It hasn’t been an easy start for the cherry growing season in the Okanagan, with a cold April followed by record-high temperatures in May damaging crops.
Balpreet Gill, who is the operations manager for Gold Star Fruit Company in Oliver, said his cherry harvest will likely be downsized by about 20% to 30%.
“During pollination, it was nice to get some warm weather in the twenties,” he said. “But when we hit 32 (C) and 33 (C), some of the pollen did dry out and got overcooked. Unfortunately, some cherries won’t make it this year. They will fall off the tree and thin the crop out a little bit.
“April was such a cold month, we had a record late blossom. We didn’t hit full bloom on this orchard until May 1, which is very late. Normally we’re about April 20th to 22nd. So we were a good 10 days behind. And we’ve gained all that right back due to the heat.”
With temperatures well over the normal for the first and second week of May, Gill said it started progressing the fruit growth way too quickly.
“We lost almost a week of growing time, which is never a good thing when you want as much growing time as you can get for a better size, better quality.”
The heat was so intense that some of the young cherries even got a sunburn.
“The heat certainly brought on blossoms quickly,” BC Fruit Growers Association general manager Glen Lucas said. “It’s almost a relief that we’ve had a bit of cool, wet weather after pollination here. Probably a little warmer would be ideal, but compared to the continuing heat, this might be preferred.”
Some orchardists are seeing the impacts of the weather even further back, with winter’s chill wreaking havoc.
“We had a very late fall, we had record high temperatures in October, which extended the growing season for a lot of items like apples and grapes. And then all of a sudden in November, we had that big snowfall. And then come December, we had record low temperatures,” Gill said.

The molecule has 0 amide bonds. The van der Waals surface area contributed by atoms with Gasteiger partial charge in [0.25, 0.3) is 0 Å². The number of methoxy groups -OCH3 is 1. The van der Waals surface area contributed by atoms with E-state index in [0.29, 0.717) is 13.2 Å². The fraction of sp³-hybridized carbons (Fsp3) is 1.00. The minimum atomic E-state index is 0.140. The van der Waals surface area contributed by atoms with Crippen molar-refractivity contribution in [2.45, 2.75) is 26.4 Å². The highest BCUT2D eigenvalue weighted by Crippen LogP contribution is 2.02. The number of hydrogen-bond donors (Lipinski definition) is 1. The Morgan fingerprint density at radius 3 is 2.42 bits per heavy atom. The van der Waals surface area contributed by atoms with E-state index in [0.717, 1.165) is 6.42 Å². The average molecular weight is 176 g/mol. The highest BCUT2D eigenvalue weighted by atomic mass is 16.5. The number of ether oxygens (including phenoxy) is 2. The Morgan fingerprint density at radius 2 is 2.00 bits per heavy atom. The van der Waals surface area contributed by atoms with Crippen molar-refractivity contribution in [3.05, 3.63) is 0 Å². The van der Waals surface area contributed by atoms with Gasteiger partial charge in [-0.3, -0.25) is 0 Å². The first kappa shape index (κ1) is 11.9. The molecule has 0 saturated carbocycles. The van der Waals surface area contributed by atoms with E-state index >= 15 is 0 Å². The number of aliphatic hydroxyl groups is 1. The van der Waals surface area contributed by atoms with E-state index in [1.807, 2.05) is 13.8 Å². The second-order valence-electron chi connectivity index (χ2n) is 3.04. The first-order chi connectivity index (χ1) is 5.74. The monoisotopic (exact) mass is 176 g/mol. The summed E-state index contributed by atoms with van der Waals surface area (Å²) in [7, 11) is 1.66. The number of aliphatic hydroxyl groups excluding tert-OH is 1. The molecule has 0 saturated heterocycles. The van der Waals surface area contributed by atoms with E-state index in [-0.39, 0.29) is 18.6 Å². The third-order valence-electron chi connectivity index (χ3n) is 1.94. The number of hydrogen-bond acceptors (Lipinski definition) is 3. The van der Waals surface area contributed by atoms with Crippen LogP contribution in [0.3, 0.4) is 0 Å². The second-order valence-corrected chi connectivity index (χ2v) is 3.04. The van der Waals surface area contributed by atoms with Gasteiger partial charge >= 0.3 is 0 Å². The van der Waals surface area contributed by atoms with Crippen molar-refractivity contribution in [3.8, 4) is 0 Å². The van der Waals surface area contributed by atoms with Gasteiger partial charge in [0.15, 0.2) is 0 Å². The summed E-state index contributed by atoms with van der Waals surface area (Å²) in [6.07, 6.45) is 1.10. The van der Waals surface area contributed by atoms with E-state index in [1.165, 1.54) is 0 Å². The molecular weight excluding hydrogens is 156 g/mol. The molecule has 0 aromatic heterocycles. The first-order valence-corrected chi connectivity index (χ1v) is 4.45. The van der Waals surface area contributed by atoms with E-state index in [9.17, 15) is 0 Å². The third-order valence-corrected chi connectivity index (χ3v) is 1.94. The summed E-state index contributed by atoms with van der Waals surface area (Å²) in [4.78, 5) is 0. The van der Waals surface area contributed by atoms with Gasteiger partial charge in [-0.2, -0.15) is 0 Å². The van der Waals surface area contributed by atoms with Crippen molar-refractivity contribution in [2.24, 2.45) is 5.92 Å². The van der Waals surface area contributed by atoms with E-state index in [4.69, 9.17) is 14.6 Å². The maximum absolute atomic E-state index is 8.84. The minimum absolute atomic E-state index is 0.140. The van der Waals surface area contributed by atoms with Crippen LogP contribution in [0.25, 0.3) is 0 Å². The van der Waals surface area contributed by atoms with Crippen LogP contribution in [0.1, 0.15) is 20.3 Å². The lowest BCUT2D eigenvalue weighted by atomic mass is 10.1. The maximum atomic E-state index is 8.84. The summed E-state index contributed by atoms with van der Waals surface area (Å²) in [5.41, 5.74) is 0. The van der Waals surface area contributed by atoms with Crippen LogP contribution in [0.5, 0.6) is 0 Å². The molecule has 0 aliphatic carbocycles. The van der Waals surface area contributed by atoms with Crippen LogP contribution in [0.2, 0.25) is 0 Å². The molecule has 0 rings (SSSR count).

“It was really difficult because of the late growing season. There’s still water in the trees, and they are still active. And a lot of people are now reporting dead trees or trees that split wide open.”
Early reports indicate that peaches, nectarines and grapes were hit the hardest by winter’s chill.
“Some areas of apricots are impacted, and they won’t have any crop this year. Others are having just a small crop, and it’s hard to estimate the availability,” Lucas said. “Peach availability should remain available but a little tighter supply this year.”
Said Gill: “We’re happy that we survived the cold weather, which not a lot of orchards did this year. There’s been a lot of reports that people that might not have a peach or nectarine crop this year. It’s quite devastating.”
Luckily, it seems the cherry trees have yet to be reported as damaged as the others.
“It still has potential to be a good crop, but it won’t be that big huge crop that everyone’s kind of hoping for,” Gill said.
Currently, orchardists are hoping for average temperatures around the mid-twenties to continue through May and June to give the fruit the benefit of steady growth.
“The next stage the growers will be looking at is called June drop, and it’s the trees kind of self-thinning at that stage,” Lucas said. “So some of the small fruit, we call ‘fruitlets’, when they are very small, drop on the ground. It’s an interesting balance, you want something to drop out, but not too much.”
Last year the colder spring delayed cherry growth in the South Okanagan and impacted farmers’ timelines for their harvest.
Lucas said that with the right temperatures, having a later harvest can be beneficial for orchardists.
“It moves you further away from the risk of frost, which could potentially impact those blossoms and the young fruit,” he said. “The other benefit of a later cherry season is that we see the cherries run well into late August and even early September. For our export markets in China, that gets us closer to the fall festivals, where they like to have cherries.”
Gill said he’s hoping to increase exports again to the Asian markets, which dropped down during the pandemic and have had a slow return.
“We’ve been battling record-high inflation in the farming sector with fertilizers, herbicides and shipping has been a big one,” he said. “The cost of shipping an ocean container of cherries to China went up five to seven times during COVID and finally started to come back down.
“Also this year B.C. has been granted access to ship cherries to Korea for the very first time. So we’ll be shipping hopefully cherries to South Korea this summer, and we’re hoping that they love B.C. cherries and become a loyal, longtime customer.”
If everything goes well, the first cherries are expected to be picked in the South Okanagan near the end of June.
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